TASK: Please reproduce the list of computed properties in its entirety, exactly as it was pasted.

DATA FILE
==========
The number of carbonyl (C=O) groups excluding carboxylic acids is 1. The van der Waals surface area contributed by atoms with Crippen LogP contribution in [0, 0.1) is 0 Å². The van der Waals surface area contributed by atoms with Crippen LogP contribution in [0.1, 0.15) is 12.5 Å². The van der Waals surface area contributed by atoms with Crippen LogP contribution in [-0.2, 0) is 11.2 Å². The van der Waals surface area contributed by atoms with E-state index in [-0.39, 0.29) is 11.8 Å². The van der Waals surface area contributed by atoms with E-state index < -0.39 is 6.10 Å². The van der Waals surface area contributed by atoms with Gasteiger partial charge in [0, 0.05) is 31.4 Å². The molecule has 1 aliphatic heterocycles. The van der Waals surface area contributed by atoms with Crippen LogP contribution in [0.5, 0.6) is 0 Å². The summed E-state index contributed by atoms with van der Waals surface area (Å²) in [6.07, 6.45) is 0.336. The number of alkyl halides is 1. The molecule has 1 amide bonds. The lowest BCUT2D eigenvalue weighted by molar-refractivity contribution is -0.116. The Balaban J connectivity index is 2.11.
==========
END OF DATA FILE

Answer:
The number of carbonyl (C=O) groups excluding carboxylic acids is 1. The van der Waals surface area contributed by atoms with Crippen LogP contribution in [0, 0.1) is 0 Å². The van der Waals surface area contributed by atoms with Crippen LogP contribution in [0.1, 0.15) is 12.5 Å². The van der Waals surface area contributed by atoms with Crippen LogP contribution in [-0.2, 0) is 11.2 Å². The van der Waals surface area contributed by atoms with E-state index in [-0.39, 0.29) is 11.8 Å². The van der Waals surface area contributed by atoms with E-state index < -0.39 is 6.10 Å². The van der Waals surface area contributed by atoms with Gasteiger partial charge in [0, 0.05) is 31.4 Å². The molecule has 1 aliphatic heterocycles. The van der Waals surface area contributed by atoms with Crippen LogP contribution in [0.5, 0.6) is 0 Å². The summed E-state index contributed by atoms with van der Waals surface area (Å²) in [6.07, 6.45) is 0.336. The number of alkyl halides is 1. The molecule has 1 amide bonds. The lowest BCUT2D eigenvalue weighted by molar-refractivity contribution is -0.116. The Balaban J connectivity index is 2.11.